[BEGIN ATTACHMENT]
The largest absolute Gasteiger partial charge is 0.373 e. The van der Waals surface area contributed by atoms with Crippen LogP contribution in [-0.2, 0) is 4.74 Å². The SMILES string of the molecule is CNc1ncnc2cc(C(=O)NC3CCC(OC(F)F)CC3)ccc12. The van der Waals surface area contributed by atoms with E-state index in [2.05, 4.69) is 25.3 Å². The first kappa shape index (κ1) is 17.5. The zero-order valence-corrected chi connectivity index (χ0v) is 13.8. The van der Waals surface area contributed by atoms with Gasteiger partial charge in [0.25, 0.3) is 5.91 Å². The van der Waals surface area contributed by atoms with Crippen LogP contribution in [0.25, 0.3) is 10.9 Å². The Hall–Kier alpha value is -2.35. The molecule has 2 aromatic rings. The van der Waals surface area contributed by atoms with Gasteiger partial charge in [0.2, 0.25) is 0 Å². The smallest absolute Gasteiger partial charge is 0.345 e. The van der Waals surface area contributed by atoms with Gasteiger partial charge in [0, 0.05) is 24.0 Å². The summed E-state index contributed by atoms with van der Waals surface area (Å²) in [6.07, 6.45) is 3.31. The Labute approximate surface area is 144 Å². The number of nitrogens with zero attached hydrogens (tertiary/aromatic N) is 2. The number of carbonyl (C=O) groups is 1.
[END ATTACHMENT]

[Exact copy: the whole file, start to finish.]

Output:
The largest absolute Gasteiger partial charge is 0.373 e. The van der Waals surface area contributed by atoms with Crippen LogP contribution in [-0.2, 0) is 4.74 Å². The SMILES string of the molecule is CNc1ncnc2cc(C(=O)NC3CCC(OC(F)F)CC3)ccc12. The van der Waals surface area contributed by atoms with E-state index in [2.05, 4.69) is 25.3 Å². The first kappa shape index (κ1) is 17.5. The zero-order valence-corrected chi connectivity index (χ0v) is 13.8. The van der Waals surface area contributed by atoms with Gasteiger partial charge in [0.25, 0.3) is 5.91 Å². The van der Waals surface area contributed by atoms with Crippen LogP contribution in [0.25, 0.3) is 10.9 Å². The Hall–Kier alpha value is -2.35. The molecule has 2 aromatic rings. The van der Waals surface area contributed by atoms with Gasteiger partial charge in [0.2, 0.25) is 0 Å². The smallest absolute Gasteiger partial charge is 0.345 e. The van der Waals surface area contributed by atoms with Gasteiger partial charge in [0, 0.05) is 24.0 Å². The summed E-state index contributed by atoms with van der Waals surface area (Å²) in [6.07, 6.45) is 3.31. The Labute approximate surface area is 144 Å². The number of nitrogens with zero attached hydrogens (tertiary/aromatic N) is 2. The number of carbonyl (C=O) groups is 1.